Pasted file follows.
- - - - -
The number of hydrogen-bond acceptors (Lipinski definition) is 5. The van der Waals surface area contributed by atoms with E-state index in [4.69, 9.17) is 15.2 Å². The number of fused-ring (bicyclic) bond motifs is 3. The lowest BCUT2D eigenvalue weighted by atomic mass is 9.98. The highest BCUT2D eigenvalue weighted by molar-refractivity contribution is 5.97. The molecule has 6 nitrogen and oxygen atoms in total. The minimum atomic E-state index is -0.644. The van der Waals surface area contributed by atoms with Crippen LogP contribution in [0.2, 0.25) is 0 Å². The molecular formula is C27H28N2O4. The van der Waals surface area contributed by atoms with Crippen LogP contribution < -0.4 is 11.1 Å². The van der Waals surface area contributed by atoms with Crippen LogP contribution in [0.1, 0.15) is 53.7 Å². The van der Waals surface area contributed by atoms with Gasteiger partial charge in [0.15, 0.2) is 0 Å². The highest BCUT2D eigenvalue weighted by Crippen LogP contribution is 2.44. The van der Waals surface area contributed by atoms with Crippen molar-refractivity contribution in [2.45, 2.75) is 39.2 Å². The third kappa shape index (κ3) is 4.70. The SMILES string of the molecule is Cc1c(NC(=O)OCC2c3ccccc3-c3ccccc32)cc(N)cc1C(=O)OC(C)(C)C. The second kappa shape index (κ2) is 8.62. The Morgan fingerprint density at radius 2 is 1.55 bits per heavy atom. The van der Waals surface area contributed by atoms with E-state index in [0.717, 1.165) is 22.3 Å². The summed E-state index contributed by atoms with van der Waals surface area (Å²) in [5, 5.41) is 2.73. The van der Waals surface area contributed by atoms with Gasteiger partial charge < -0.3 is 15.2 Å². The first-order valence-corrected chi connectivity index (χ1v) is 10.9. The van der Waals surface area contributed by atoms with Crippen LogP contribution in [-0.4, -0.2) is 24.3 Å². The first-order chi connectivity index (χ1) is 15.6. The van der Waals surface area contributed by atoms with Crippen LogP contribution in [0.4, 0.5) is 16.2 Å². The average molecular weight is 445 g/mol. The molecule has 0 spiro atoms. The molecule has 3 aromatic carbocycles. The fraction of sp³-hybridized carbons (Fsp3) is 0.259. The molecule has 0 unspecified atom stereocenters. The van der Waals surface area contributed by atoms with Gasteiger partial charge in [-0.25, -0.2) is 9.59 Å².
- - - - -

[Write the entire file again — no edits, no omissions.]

The number of hydrogen-bond acceptors (Lipinski definition) is 5. The van der Waals surface area contributed by atoms with E-state index in [4.69, 9.17) is 15.2 Å². The number of fused-ring (bicyclic) bond motifs is 3. The lowest BCUT2D eigenvalue weighted by atomic mass is 9.98. The highest BCUT2D eigenvalue weighted by molar-refractivity contribution is 5.97. The molecule has 6 nitrogen and oxygen atoms in total. The minimum atomic E-state index is -0.644. The van der Waals surface area contributed by atoms with Crippen LogP contribution in [0.2, 0.25) is 0 Å². The molecular formula is C27H28N2O4. The van der Waals surface area contributed by atoms with Crippen LogP contribution < -0.4 is 11.1 Å². The van der Waals surface area contributed by atoms with Crippen LogP contribution in [0.1, 0.15) is 53.7 Å². The van der Waals surface area contributed by atoms with Gasteiger partial charge in [0.15, 0.2) is 0 Å². The highest BCUT2D eigenvalue weighted by Crippen LogP contribution is 2.44. The van der Waals surface area contributed by atoms with Crippen molar-refractivity contribution in [2.45, 2.75) is 39.2 Å². The third kappa shape index (κ3) is 4.70. The SMILES string of the molecule is Cc1c(NC(=O)OCC2c3ccccc3-c3ccccc32)cc(N)cc1C(=O)OC(C)(C)C. The second kappa shape index (κ2) is 8.62. The Morgan fingerprint density at radius 2 is 1.55 bits per heavy atom. The van der Waals surface area contributed by atoms with E-state index in [0.717, 1.165) is 22.3 Å². The summed E-state index contributed by atoms with van der Waals surface area (Å²) in [5, 5.41) is 2.73. The van der Waals surface area contributed by atoms with Gasteiger partial charge < -0.3 is 15.2 Å². The first-order valence-corrected chi connectivity index (χ1v) is 10.9. The van der Waals surface area contributed by atoms with Crippen LogP contribution in [-0.4, -0.2) is 24.3 Å². The first-order chi connectivity index (χ1) is 15.6. The van der Waals surface area contributed by atoms with Crippen LogP contribution in [0.4, 0.5) is 16.2 Å². The average molecular weight is 445 g/mol. The molecule has 0 spiro atoms. The molecule has 3 aromatic carbocycles. The fraction of sp³-hybridized carbons (Fsp3) is 0.259. The molecule has 0 unspecified atom stereocenters. The van der Waals surface area contributed by atoms with Gasteiger partial charge in [-0.25, -0.2) is 9.59 Å².